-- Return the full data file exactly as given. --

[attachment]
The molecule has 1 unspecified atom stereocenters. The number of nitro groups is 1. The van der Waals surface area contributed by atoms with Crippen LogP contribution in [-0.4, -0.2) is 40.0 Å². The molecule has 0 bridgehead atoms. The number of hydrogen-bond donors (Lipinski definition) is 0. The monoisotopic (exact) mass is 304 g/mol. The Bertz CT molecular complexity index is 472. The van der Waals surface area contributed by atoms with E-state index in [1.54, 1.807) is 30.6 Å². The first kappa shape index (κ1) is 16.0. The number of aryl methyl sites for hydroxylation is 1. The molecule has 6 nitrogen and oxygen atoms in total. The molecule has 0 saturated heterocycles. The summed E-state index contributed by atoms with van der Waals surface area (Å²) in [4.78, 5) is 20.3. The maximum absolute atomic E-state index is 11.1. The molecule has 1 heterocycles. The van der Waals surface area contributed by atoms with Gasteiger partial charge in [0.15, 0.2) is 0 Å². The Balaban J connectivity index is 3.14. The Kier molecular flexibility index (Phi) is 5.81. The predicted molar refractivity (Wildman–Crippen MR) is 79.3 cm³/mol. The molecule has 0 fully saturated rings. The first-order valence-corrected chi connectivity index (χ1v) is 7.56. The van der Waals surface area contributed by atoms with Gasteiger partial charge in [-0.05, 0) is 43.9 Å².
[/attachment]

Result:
The molecule has 1 unspecified atom stereocenters. The number of nitro groups is 1. The van der Waals surface area contributed by atoms with Crippen LogP contribution in [-0.4, -0.2) is 40.0 Å². The molecule has 0 bridgehead atoms. The number of hydrogen-bond donors (Lipinski definition) is 0. The monoisotopic (exact) mass is 304 g/mol. The Bertz CT molecular complexity index is 472. The van der Waals surface area contributed by atoms with E-state index in [1.54, 1.807) is 30.6 Å². The first kappa shape index (κ1) is 16.0. The number of aryl methyl sites for hydroxylation is 1. The molecule has 6 nitrogen and oxygen atoms in total. The molecule has 0 saturated heterocycles. The summed E-state index contributed by atoms with van der Waals surface area (Å²) in [4.78, 5) is 20.3. The maximum absolute atomic E-state index is 11.1. The molecule has 1 heterocycles. The van der Waals surface area contributed by atoms with Gasteiger partial charge in [0.15, 0.2) is 0 Å². The Balaban J connectivity index is 3.14. The Kier molecular flexibility index (Phi) is 5.81. The predicted molar refractivity (Wildman–Crippen MR) is 79.3 cm³/mol. The molecule has 0 fully saturated rings. The first-order valence-corrected chi connectivity index (χ1v) is 7.56. The van der Waals surface area contributed by atoms with Gasteiger partial charge in [-0.05, 0) is 43.9 Å².